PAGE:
How Parents Can Build Sustainable Writing Habits

November 13, 2023

Writing at any stage of life can be difficult. Some stages present especially complex challenges, like raising children. Your time, resources, and even your body (if you’re nurturing an infant) are no longer your own. How do you craft characters and plots when you’re stepping on Duplos while cooking dinner and your toddler asks so many ponderous questions that you can’t concentrate? To all the parents whose coffee has gone cold, you’re not alone.


Children are a blessing, but caring for them can put a strain on your creativity. When I had my first child, my commitment to a writing group is what kept me from forgetting how to operate a computer. After my daughter grew older and less dependent, I expanded my writing sessions. Currently I’m in the throes of learning how to manage two children, and even though returning to the newborn phase means I have less time to write, I’ve developed strategies that help me be more productive and stay focused. You’d be surprised what you can accomplish with proper prioritization.


Maximize Your Free Time

If you have a day job, an active social life, or other obligations, you might not see any room in your schedule at first glance, but you can always capitalize on moments when your mind isn’t occupied. Do you get a lunch break at work? Can you coordinate with your spouse to free up a couple slots each week? When you consistently designate time for writing, you also acknowledge your other responsibilities, which enables you to complete those to-dos without worrying about when, or if, you can finally write.


Nap time was my go-to for a few years. To protect it from getting eaten by chores, invite your children into the housework. At first their inexperience will prolong the dish washing and laundry folding, but you’ll get to chat or sing together, and eventually you won’t need to supervise. You can also encourage your children to play by themselves, which fosters life skills like imagination and patience. While they’re busy building forts and dressing up as princesses, you can do meal prep or cleaning so nap time is exclusively dedicated to writing.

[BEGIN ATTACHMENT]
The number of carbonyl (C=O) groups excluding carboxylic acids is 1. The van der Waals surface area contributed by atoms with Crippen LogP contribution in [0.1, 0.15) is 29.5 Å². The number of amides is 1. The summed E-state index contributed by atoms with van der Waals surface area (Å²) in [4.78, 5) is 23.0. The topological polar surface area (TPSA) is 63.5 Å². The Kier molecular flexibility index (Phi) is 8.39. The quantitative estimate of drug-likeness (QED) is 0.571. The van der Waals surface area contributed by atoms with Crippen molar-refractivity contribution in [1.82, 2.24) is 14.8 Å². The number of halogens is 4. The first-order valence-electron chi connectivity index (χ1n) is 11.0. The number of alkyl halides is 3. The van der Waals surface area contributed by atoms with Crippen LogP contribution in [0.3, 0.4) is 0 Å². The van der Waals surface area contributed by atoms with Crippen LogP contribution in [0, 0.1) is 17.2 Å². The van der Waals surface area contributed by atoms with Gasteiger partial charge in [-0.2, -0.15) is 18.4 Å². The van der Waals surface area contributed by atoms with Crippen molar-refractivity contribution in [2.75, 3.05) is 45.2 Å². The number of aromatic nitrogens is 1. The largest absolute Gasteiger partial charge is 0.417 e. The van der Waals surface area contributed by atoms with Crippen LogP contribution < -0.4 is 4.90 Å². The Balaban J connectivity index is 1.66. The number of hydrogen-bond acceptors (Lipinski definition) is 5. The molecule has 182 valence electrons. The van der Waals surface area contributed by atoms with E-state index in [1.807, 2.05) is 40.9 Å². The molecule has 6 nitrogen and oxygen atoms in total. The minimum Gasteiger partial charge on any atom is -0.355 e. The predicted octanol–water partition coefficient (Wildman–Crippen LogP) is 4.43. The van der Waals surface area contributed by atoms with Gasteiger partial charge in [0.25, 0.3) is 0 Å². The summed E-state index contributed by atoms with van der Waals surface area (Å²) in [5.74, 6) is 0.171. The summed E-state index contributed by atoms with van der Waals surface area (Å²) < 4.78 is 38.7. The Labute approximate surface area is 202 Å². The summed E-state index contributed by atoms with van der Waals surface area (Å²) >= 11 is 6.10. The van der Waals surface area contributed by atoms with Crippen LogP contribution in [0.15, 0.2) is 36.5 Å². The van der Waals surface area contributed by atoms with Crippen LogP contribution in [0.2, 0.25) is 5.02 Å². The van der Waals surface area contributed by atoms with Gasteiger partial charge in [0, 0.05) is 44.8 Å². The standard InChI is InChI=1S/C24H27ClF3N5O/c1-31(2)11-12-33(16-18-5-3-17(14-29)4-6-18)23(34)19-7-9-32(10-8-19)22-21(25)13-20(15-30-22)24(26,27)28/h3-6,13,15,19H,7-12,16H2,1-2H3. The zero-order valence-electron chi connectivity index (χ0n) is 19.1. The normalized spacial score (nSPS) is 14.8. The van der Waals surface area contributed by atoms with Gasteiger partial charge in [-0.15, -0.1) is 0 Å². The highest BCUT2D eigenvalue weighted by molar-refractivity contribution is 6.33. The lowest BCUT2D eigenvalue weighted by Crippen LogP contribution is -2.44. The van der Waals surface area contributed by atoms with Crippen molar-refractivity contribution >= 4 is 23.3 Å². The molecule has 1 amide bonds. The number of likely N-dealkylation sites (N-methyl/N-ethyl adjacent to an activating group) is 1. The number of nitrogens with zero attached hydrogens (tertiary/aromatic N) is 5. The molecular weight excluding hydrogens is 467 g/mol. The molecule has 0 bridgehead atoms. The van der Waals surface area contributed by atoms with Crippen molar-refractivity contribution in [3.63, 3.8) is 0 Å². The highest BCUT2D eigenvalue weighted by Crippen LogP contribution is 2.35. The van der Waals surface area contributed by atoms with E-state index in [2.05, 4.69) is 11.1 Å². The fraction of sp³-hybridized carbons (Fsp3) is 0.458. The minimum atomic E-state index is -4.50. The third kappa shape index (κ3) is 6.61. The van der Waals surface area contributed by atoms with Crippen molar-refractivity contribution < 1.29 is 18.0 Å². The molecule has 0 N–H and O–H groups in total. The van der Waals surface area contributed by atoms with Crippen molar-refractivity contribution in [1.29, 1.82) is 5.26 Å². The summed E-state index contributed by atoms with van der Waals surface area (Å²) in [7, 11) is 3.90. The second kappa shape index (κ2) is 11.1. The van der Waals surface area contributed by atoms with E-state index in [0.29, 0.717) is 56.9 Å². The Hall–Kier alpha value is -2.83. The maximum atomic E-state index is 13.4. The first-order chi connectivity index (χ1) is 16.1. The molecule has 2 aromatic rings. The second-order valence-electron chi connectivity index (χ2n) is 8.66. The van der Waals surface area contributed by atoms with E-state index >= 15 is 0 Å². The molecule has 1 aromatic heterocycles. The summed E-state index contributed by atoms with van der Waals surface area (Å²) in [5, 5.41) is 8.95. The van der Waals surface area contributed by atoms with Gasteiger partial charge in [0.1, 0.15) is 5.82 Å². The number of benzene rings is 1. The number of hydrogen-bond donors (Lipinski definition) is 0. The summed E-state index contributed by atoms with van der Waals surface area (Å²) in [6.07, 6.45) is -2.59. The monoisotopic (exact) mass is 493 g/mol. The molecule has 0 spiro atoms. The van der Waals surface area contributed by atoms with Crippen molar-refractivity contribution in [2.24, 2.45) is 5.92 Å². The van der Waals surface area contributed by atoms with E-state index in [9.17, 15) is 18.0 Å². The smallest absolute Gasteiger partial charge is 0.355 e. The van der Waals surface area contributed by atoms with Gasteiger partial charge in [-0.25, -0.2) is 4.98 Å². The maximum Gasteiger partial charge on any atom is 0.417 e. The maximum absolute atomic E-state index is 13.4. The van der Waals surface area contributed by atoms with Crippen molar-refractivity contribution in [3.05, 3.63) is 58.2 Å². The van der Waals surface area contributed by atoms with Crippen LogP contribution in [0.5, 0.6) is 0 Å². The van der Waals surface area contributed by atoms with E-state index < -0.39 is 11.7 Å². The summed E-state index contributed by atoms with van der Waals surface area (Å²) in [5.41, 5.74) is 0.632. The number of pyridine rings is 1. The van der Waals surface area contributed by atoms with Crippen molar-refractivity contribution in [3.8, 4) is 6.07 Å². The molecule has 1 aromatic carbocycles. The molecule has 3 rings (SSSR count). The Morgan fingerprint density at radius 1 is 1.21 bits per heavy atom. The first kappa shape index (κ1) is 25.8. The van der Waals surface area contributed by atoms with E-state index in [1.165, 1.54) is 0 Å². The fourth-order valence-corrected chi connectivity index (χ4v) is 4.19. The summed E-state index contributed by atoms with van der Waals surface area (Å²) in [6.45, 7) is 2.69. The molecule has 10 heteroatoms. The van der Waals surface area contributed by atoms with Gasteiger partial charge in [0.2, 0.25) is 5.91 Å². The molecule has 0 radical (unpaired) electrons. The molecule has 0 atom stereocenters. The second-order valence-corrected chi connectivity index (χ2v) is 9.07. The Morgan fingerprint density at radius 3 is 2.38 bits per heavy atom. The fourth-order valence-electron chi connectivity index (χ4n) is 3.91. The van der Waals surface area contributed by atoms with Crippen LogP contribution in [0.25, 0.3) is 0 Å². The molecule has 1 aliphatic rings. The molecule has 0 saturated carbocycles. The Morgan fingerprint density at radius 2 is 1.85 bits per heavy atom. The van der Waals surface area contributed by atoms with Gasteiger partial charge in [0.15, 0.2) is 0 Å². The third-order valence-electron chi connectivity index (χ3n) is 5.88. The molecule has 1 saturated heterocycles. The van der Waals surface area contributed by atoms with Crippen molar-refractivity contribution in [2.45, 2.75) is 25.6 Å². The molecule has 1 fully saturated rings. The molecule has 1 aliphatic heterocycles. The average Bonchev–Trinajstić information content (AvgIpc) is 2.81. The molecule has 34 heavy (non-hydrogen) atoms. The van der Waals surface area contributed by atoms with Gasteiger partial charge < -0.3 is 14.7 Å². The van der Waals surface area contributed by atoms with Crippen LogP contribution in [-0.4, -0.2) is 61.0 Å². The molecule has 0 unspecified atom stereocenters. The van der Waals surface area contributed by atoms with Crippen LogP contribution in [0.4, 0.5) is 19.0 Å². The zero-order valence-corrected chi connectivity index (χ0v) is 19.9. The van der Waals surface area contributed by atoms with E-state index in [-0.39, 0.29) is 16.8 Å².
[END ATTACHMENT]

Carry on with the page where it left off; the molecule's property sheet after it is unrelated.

Children go through many developmental changes, so you may have to adjust your writing schedule accordingly. I’m a night owl, but as a mother and wife, my brain often turns into tired-yet-happy soup at the end of the day (parenthood is full of paradoxes). In this season, mornings are when I have the most energy and minimal demands on my attention. Before the kids wake, I can fit in an hour or so of writing. The frequency of newborn feedings can make planning tricky, but even squeezing in thirty minutes is worthwhile because it maintains my momentum.


Establish a Vision

If you feel you have no control over your time, that can cause stress. And what’s more chaotic than grabby hands and curious minds? Without ideals to aim for, your children’s many needs and desires will inevitably crowd out your vague aspirations to tell an enjoyable story. Subdividing goals into achievable steps is smart, but that alone won’t give you the motivation to persevere through sickness, distraction, and sleep loss.


What is the purpose of your current project? Why are you writing it? Your answer can be as complex as your theme, as detailed as Story Embers’ manifesto, or as simple as your love for fairy tales. You might have a word count or date you hope to reach, which you can shape into a weekly quota. Whatever your dream looks like, articulating it can keep you moving forward, even when progress is slow or hard.


The Oxford dictionary defines vision as “the ability to think about or plan the future with imagination or wisdom.” I revisit my vision statement at the opening of every year and revise it if I’ve started a new project or pivoted back to an old one. I also recommend reassessing it at milestones like pregnancy, children beginning school, and job promotions.